They also overlay growing degree units (GDU) on top of information to try to understand the correlation between heat unit accumulation and plant nutrition. "We're essentially building our own farm database to see if we can find trends and cause and effect relationship to inputs applied," he said.

For example, one thing tissue tests have routinely showed is a dip in boron ppm in corn. Yet, testing two weeks later finds the boron levels adequate or sometimes above where they should be without any inputs added.

"Why do we always get that dip of boron? Is it because the plant is using a lot of it at that time? Is it something we can manipulate? Those are questions we haven't been able to answer, but we keep testing so we can learn," he explained.

"We've learned a lot on the fermentation side of things for the craft grains part of our business. We know we can change gluten strands. We know we can change protein and starch content. And that all started by taking these kinds of samples in the field," Arnusch added.

The cost of fertilizer -- particularly phosphorus and potassium -- is another important reason for testing. "They are incredibly expensive and adding a lot of cost to what we do.

"But this is also a great year to understand drought. Are there things we can do through management that can drought-proof or at least give us a leg up on drought-proofing our crop," Arnusch asked.

"We're starting to learn a lot about potassium becoming a poor man's drought guard. We know, for example, that adding just a bit more potassium (in a 2x2x2 or 2x2x3 band) close to the corn seed at panting can make the plant slightly more drought hardy," he said.

Sampling helps keep the farmer nimble on nitrogen too. He's used split applied nitrogen on corn for decades to hedge bets against volatile weather. "We want about 65 lb. of available nitrogen in the soil profile by V5. At that time, we make an assessment of what the crop potential looks like, what the markets look like and how much more it is going to take to move us forward," he said.

Arnusch prefers to have all nitrogen needs met in the corn crop by V8. "If we were on center pivots, we could apply to brown silk, but since we are in furrow irrigated, we have to front load to a degree," he said.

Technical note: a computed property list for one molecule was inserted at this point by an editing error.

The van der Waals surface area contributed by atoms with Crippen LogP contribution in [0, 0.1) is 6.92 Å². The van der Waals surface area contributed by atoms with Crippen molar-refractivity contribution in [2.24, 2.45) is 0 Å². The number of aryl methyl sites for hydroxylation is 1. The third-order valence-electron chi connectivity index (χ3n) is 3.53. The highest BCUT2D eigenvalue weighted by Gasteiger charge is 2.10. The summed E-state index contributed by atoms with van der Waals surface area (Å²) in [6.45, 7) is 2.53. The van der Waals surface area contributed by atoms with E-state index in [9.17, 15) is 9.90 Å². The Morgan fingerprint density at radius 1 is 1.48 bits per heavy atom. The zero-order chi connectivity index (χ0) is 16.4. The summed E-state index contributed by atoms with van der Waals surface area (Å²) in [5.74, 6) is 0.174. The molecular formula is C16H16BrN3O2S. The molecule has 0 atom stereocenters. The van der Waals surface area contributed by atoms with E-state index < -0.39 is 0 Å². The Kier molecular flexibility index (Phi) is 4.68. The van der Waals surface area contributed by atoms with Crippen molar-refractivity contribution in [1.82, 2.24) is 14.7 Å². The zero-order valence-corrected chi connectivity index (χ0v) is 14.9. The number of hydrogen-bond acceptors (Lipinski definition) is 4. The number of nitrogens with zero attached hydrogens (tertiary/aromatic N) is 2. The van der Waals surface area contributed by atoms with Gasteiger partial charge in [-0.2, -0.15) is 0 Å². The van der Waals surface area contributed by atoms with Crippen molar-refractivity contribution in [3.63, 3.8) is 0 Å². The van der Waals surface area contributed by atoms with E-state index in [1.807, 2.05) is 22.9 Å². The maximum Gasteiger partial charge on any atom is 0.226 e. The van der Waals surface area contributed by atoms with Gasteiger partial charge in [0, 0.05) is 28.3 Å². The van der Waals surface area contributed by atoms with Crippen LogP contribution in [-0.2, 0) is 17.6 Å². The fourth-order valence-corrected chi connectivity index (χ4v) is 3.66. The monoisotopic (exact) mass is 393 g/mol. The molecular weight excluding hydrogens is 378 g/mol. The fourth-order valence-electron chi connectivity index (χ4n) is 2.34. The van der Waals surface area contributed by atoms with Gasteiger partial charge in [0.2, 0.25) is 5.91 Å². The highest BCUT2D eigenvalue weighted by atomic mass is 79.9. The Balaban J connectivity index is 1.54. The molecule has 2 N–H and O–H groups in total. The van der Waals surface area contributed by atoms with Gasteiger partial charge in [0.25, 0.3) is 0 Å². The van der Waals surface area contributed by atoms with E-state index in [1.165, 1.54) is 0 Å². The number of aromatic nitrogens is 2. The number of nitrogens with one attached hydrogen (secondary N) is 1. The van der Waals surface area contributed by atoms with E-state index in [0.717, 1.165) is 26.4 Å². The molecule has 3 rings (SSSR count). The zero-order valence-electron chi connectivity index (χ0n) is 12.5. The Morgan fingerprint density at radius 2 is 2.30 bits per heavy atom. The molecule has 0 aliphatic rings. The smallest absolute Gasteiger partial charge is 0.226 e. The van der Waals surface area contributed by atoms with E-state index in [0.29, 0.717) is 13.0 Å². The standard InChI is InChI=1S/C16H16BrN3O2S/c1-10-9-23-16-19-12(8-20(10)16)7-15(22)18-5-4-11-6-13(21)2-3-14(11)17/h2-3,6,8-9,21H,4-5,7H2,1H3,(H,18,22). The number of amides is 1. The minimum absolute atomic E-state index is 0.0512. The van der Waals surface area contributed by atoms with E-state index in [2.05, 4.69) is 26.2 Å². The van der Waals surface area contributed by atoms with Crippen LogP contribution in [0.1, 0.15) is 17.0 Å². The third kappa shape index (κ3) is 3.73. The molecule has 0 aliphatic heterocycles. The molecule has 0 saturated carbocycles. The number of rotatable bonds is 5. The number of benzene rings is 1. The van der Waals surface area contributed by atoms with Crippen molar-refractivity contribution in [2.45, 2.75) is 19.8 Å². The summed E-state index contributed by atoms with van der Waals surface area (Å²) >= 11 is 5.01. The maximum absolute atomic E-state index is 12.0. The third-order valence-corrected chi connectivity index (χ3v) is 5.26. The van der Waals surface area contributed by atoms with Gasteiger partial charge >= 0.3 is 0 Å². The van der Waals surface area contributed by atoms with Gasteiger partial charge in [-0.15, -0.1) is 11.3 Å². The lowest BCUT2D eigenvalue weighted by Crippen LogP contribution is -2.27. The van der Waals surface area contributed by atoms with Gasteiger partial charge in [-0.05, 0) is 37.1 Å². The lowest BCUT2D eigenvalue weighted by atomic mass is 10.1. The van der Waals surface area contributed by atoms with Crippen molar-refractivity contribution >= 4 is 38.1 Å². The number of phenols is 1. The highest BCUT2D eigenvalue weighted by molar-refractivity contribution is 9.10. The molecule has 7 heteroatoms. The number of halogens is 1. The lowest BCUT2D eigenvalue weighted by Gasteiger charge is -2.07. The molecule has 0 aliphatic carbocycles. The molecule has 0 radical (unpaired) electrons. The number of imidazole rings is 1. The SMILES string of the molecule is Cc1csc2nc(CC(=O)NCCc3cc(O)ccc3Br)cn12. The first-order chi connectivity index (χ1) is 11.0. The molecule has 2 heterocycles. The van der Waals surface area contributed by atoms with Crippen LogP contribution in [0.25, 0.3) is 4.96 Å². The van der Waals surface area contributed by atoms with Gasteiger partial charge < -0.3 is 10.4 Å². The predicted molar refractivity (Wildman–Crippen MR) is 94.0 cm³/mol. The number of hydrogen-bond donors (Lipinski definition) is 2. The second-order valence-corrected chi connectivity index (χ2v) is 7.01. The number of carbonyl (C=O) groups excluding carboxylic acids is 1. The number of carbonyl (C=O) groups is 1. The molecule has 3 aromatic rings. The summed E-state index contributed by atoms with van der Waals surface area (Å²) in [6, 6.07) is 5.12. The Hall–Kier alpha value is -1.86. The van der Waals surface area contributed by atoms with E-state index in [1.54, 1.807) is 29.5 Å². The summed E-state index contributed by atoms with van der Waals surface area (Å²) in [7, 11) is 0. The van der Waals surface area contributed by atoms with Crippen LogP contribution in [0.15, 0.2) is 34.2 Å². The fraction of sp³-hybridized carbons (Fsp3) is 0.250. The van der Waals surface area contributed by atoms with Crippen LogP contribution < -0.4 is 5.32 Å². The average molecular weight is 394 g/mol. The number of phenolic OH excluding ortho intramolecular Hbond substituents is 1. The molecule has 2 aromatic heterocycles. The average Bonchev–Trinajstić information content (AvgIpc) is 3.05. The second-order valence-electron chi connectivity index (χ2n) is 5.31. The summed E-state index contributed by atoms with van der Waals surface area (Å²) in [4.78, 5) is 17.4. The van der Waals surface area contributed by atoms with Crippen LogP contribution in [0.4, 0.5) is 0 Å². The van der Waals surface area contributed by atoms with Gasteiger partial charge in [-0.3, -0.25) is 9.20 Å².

To do that, the farm has designed their own custom applicator. Steel tubes dribble liquid nitrogen about 2 inches away from the root ball as 3-inch-deep furrows are made in which to field irrigate.

"It is a system we borrowed from the onion industry," Arnusch explained. "That's how we knifed in our potassium, phosphorus and nitrogen to get it in close proximity to the crop. We did a lot of things there to improve quality as well as quantity and we've brought that over to corn and plan to try it on milo this year too."

Arnusch prefers to find value in applying the right ingredients at the right time in the right amounts over going for discount input shopping. "Our farm tends to lean toward loyalty with suppliers," he said.

Arnusch Farms grows and sells wheat and barley seed, so they have experiences on both sides of the buyer/seller relationship. Then there's the specialty crop sales to distillers. "I tend to take the same approach working with input suppliers that I think others expect of us.

"Communication and being straightforward in dealings are important to me. We demand a lot of our suppliers -- we are always asking questions and sometimes we don't accept their answers." he said.

"We are incredibly open to alternatives and want to work with suppliers that we know will go to bat for us when we need them. We like to buy things ahead, especially things like glyphosate, for example, that we really need at our disposal to handle fallow ground," he said.

That's been a bit more difficult in the current market. In fact, Arnusch lives only 40 minutes from a refinery, but has struggled to get clear diesel for over-the-road trucks of late. Red diesel for tractors and other off-road vehicles has yet to be a problem, but he has his eye on it.

Pamela Smith can be reached at

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Pamela Smith

Pamela Smith